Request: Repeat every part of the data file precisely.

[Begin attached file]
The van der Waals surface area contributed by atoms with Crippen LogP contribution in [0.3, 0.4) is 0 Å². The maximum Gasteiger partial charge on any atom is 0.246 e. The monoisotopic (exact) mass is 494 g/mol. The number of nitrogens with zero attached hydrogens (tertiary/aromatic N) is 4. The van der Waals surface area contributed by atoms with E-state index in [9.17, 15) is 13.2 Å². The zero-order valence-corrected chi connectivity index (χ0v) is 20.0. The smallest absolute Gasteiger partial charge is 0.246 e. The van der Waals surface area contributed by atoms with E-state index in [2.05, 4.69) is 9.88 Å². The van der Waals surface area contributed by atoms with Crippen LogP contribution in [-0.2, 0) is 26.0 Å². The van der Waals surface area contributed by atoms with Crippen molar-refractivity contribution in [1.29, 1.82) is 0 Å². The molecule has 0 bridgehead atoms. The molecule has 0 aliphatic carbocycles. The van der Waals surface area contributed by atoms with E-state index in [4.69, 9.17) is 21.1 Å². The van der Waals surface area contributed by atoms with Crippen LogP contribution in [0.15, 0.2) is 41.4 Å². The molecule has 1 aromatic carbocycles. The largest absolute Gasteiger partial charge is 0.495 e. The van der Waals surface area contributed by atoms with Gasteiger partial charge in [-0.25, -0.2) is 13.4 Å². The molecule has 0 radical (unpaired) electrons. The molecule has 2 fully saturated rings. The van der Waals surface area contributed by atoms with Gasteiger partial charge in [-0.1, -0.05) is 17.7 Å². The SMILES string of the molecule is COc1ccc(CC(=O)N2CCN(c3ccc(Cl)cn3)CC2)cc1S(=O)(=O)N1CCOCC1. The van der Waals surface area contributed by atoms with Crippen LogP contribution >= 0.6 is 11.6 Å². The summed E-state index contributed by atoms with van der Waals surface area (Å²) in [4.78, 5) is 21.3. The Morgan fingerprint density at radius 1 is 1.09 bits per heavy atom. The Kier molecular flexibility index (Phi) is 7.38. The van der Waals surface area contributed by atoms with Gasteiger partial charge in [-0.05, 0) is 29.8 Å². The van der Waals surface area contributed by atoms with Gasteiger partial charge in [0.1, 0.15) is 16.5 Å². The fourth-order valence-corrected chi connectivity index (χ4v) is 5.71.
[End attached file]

The van der Waals surface area contributed by atoms with Crippen LogP contribution in [0.3, 0.4) is 0 Å². The maximum Gasteiger partial charge on any atom is 0.246 e. The monoisotopic (exact) mass is 494 g/mol. The number of nitrogens with zero attached hydrogens (tertiary/aromatic N) is 4. The van der Waals surface area contributed by atoms with E-state index in [9.17, 15) is 13.2 Å². The zero-order valence-corrected chi connectivity index (χ0v) is 20.0. The smallest absolute Gasteiger partial charge is 0.246 e. The van der Waals surface area contributed by atoms with E-state index in [2.05, 4.69) is 9.88 Å². The van der Waals surface area contributed by atoms with Crippen LogP contribution in [-0.2, 0) is 26.0 Å². The van der Waals surface area contributed by atoms with Crippen molar-refractivity contribution in [1.29, 1.82) is 0 Å². The molecule has 0 bridgehead atoms. The molecule has 0 aliphatic carbocycles. The van der Waals surface area contributed by atoms with E-state index in [4.69, 9.17) is 21.1 Å². The van der Waals surface area contributed by atoms with Crippen LogP contribution in [0.15, 0.2) is 41.4 Å². The molecule has 1 aromatic carbocycles. The largest absolute Gasteiger partial charge is 0.495 e. The van der Waals surface area contributed by atoms with Gasteiger partial charge in [-0.25, -0.2) is 13.4 Å². The molecule has 0 radical (unpaired) electrons. The molecule has 2 fully saturated rings. The van der Waals surface area contributed by atoms with Gasteiger partial charge in [-0.1, -0.05) is 17.7 Å². The SMILES string of the molecule is COc1ccc(CC(=O)N2CCN(c3ccc(Cl)cn3)CC2)cc1S(=O)(=O)N1CCOCC1. The van der Waals surface area contributed by atoms with Crippen LogP contribution >= 0.6 is 11.6 Å². The summed E-state index contributed by atoms with van der Waals surface area (Å²) in [4.78, 5) is 21.3. The Morgan fingerprint density at radius 1 is 1.09 bits per heavy atom. The Kier molecular flexibility index (Phi) is 7.38. The van der Waals surface area contributed by atoms with Gasteiger partial charge in [-0.05, 0) is 29.8 Å². The van der Waals surface area contributed by atoms with Gasteiger partial charge in [0.1, 0.15) is 16.5 Å². The fourth-order valence-corrected chi connectivity index (χ4v) is 5.71.